Gauge – The gauge notation on the label tells us the anticipated number of stitches and rows per amount of fabric, usually over 1 inch/2.5cm or 4 inches/10 cm. The Sweet Georgia reads as 3 to 3.5 sts per inch with 5.5-8mm needles, and the Cascade 220 reads as 18-20 sts per 4 ins with 4.5-5.0mm needles. What this does is give you a ballpark figure to place these yarns in a category according to standardized yarn weight systems – what this says is that if you take the Cascade 220 and knit with it on either a 4.5mm or 5.0mm needle, you are most likely to achieve a gauge of 18-20 sts over 4 inches of stockinette fabric. According to standardized yarn guidelines, this means this yarn is classified as a worsted weight yarn. If your yarn store shelves yarn by weight, it means that it may also be sitting next to other yarns that are also worsted weight, which might be helpful if you’re looking for more ideas for the same project.
It is entirely possible, however, that you could pick up Cascade 220 and achieve a gauge of 18-20 sts by using a needle just to one side of that needle range, say a 4.0mm or 5.5mm needle, depending on whether you happen to be a loose or tight knitter as compared to the average. There is no way the people who print the yarn labels can anticipate all knitterly variation, but they do their best to give you a sense of where the yarn fits on the gauge scale compared to other weights of yarn that exist. If you are less experienced as a knitter, this is the kind of self-knowledge you will gain over time, so the answer is clearly just to knit more. (Heh.)
Fibre Content – both of these yarns are made of wool, but the Sweet Georgia is marked as a superwash wool whereas the Cascade 220 is marked as Peruvian Highland wool. This means, essentially, that the Cascade 220 is ‘regular’ wool and the Sweet Georgia is specially treated wool. Fiber content matters for knowing how the fabric will behave (and I recommend picking up some Clara Parkes reading if you want to know all there is to know on that subject) and whether it is an animal fibre or plant fiber, organic or not, what country it was sourced from if this is known, and so on. This is also closely related to how you should wash the knitted item once it is finished, which is why labels also tend to include…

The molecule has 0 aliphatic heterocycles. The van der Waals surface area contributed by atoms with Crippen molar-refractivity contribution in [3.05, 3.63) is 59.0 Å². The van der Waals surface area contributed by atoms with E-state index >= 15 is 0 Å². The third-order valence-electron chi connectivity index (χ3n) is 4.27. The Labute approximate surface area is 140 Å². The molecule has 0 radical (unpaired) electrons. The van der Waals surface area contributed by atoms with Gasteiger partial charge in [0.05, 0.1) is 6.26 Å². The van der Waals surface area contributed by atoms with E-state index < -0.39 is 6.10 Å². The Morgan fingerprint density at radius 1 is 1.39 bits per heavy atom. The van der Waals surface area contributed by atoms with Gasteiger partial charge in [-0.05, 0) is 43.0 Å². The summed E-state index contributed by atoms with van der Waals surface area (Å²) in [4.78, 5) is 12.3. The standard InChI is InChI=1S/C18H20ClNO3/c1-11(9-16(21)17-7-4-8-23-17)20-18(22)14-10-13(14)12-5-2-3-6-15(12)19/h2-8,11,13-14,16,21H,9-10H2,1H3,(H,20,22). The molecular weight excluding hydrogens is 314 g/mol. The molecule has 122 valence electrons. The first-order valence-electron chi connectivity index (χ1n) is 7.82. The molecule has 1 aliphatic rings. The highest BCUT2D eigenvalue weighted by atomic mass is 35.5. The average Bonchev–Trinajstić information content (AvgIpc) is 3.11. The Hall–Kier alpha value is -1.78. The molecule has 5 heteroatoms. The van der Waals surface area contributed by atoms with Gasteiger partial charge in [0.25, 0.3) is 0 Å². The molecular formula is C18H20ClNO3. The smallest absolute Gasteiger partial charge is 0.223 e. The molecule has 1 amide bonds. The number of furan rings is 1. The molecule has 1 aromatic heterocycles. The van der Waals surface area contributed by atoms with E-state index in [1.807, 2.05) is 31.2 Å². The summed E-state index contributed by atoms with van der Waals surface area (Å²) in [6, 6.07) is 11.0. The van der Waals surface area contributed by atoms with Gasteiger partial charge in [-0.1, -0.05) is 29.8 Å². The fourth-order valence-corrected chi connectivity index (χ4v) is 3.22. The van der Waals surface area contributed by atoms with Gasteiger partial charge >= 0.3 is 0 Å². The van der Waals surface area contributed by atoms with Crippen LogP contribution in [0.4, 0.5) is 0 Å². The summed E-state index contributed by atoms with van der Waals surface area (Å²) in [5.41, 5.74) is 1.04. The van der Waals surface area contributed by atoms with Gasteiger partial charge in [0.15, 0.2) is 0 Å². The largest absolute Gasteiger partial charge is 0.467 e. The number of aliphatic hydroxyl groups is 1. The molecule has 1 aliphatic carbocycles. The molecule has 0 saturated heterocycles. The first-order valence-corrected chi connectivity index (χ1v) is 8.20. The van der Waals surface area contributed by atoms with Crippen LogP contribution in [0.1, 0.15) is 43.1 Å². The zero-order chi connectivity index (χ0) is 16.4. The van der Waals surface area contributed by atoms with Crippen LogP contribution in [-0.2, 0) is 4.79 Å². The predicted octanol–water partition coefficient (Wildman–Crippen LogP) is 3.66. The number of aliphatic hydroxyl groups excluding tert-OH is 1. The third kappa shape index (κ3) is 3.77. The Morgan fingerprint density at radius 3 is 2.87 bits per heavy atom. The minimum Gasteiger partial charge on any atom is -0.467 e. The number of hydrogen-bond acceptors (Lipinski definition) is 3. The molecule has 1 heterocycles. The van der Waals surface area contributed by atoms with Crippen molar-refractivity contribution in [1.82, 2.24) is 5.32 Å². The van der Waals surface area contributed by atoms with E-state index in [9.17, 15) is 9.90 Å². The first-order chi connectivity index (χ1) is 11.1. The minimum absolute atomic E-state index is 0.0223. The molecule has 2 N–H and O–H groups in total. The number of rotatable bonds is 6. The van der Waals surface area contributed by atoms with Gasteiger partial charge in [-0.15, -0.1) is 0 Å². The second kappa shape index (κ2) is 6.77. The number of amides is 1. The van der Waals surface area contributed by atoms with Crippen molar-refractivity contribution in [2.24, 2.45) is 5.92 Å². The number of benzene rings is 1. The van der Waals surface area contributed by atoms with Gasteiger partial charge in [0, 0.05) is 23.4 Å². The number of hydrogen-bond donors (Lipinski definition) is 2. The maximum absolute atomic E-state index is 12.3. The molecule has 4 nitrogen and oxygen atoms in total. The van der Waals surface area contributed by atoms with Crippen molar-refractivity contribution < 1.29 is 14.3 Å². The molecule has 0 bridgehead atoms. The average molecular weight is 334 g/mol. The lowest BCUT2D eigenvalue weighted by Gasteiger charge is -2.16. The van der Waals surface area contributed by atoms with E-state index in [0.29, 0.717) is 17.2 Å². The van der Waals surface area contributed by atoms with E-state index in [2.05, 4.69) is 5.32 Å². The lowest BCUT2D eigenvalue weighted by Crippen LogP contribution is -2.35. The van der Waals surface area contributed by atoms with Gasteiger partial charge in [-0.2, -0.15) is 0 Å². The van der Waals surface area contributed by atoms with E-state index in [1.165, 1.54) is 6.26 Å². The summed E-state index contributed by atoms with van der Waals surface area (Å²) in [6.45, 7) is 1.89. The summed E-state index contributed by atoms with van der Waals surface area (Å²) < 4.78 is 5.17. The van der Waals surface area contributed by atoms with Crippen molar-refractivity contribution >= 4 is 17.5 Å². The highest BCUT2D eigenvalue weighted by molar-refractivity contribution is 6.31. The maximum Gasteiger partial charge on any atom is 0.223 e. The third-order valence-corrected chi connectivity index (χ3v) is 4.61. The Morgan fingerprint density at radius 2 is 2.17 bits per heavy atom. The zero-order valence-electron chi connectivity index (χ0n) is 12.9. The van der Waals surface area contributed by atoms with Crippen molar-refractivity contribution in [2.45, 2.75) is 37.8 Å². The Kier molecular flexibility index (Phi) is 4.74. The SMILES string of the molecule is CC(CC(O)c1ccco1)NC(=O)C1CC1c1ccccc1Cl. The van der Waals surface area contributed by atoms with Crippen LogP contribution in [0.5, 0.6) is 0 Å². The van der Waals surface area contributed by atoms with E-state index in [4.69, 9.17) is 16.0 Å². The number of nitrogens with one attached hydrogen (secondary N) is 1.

Washing Instructions – You’ll see the Cascade 220 yarn label includes actual symbols, typical of the symbols you would also find on a garment label. Thankfully, the symbols tend to be the same, so if you don’t know what the symbols on your garment labels mean either, you can look that up and do just fine. Some of this may also be indicated by written instructions for clarity, as the Sweet Georgia label indicates that you can “gentle machine wash cold” and “lay flat to dry” (in other words try not to blast the daylights out of it by shoving it into the machine dryer), and a lot of yarn companies will tell you similar instructions. If in doubt about how to wash it, check the label.
Colour – this is key information if you reach a point in your project where you’ve run out and need to buy more in order to finish. If you have at least the colour name or number (different companies label differently), you can do this very easily. Some yarns will have not only the colour name but also dye lot information, in other words, the batch number of when that particular yarn was dyed. Some times dye lots of the same colour can vary dramatically, so if you can match both the yarn colour AND the dye lot, you are golden.
And that, my dear knitter friends, has been your friendly neighbourhood tour of yarn labels and ball bands. It’s been a real pleasure – be sure to tip your waitresses and try the veal!
Have a great knitterly weekend!